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A blend to call Dal's own

Toward 200: Highlighting planning for Dal's 2018 bicentennial

- March 2, 2017

Dal's Student Life Street Team helps taste test potential Dal coffee blends. (Nick Pearce photos)
Dal's Student Life Street Team helps taste test potential Dal coffee blends. (Nick Pearce photos)

Coffee may not be everyone’s cup of tea — but for many in the Dal community, it’s a big part of their daily lives.

On a typical day you’ll find long lineups for coffee across campus, from Tim Hortons and Starbucks to offerings at other Food Services retail locations like the dining halls and outlets like Fillings (Dentistry) Brief Break Café (Law) and many others.

That’s why, as one small part of the university’s overall 200th anniversary celebrations in 2018, Dalhousie Food Services wanted to contribute a new brew to campus: a “Dal 200” blend.

“The idea came to us at a staff brainstorming session,” says Heather Sutherland, assistant vice-president of Ancillary Services, the department that oversees Dal Food Services. “We know seasonal coffee blends are popular, so we thought it would be fun to have a special 200 anniversary brew.” 

And tea lovers won’t be overlooked either, as her team is also in the early stages of sourcing a commemorate tea blend.

Sutherland says the specialty coffee is just one of several ways her department is planning to help celebrate Dal’s bicentennial, and she invites members of the Dal community to pass along their own ideas.

Sampling the options


Sutherland’s team helped organize a series of taste tests beginning this week and taking place on all four campuses. During Tuesday’s testing on Sexton campus, a steady lunchtime crowd of students and staff took up the invitation to help find Dal’s signature 200 anniversary blend. The taste tests, featuring three locally sourced, fair-trade blends, are being conducted blind, so students don’t know which coffee is which.



David MacDonald and Nicole Westeinde, two fourth-year Environmental Engineering students, both chose blend number three.

“I’m not really a coffee aficionado — I normally just drink tea — but I like the full bodied flavour and smoothness of blend number three,” said David.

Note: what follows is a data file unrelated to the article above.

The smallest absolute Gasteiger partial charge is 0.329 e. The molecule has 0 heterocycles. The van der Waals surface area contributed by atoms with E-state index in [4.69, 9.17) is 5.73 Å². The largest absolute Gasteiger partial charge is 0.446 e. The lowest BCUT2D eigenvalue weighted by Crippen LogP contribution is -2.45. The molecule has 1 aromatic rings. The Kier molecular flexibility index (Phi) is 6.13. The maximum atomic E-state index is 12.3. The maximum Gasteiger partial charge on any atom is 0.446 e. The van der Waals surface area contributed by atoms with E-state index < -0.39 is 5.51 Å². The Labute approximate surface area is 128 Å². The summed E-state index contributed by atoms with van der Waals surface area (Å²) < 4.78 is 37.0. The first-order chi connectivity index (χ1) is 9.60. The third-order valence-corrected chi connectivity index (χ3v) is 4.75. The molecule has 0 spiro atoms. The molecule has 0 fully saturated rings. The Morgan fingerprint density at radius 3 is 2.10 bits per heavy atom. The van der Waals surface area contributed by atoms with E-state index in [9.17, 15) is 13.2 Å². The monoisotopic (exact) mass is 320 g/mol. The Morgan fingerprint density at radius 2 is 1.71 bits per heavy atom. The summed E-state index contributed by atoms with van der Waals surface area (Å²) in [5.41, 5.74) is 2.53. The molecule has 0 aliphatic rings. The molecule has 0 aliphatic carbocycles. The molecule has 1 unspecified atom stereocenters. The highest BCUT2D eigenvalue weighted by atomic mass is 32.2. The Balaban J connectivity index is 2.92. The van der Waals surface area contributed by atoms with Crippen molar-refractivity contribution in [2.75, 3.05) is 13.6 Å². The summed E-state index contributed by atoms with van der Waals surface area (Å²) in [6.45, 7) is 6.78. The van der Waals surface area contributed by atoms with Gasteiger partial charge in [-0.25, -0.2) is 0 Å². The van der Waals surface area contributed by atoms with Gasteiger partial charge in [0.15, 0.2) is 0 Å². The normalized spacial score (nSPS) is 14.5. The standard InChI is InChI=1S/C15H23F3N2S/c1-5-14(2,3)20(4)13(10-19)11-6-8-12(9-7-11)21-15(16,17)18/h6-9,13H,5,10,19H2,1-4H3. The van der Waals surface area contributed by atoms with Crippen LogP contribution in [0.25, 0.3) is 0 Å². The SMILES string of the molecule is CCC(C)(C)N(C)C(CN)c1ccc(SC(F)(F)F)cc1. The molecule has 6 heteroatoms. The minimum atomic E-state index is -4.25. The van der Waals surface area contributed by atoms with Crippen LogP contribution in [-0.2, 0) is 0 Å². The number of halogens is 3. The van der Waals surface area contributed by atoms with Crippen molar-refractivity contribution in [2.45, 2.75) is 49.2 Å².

“It just tasted better,” said Nicole.

They were not alone. Jon Hierlihy, a Materials Engineering student in his final year and a part-time barista for a local coffee shop, also selected number three. “I’m not a fan of citrusy tasting coffees,” Jon said in comparing the number three blend with number two. “They come off as a little too acidic for my taste.”

Yet, for Rita Durnford, a 20-year employee in Enrolment Services, the dark and fruity notes of mystery blend number one was her choice. “I like it because it’s not too bitter and doesn’t leave much of an after taste. I also noticed that it has a dark, fruit flavour.”

Finding Dal's flavour


But what tastes embody Dal — this venerable institution on the eve of celebrating its 200 anniversary?

“Maybe sweet, like caramel,” says Zyad Alshammaky, who’s in his final year of Industrial Engineering. “Just because when I go to class I always pick up a cup of caramel flavoured coffee. So when I go back home to Saudi Arabia, I will continue to drink caramel coffee because it will remind me of my time at Dal.”

For Rita, for a coffee to represent the true essence of Dal, it has to be accessible.

“I’d say not too bitter, not too sweet,” says Rita. “You know, just right. I think that’s why I like number one. I felt like when I was drinking it, it could be appeal to everyone.”

This article is part of an ongoing series highlighting plans in the works for Dalhousie’s 200th anniversary celebrations in 2018. For more information on Dal 200, visit dal200.ca.


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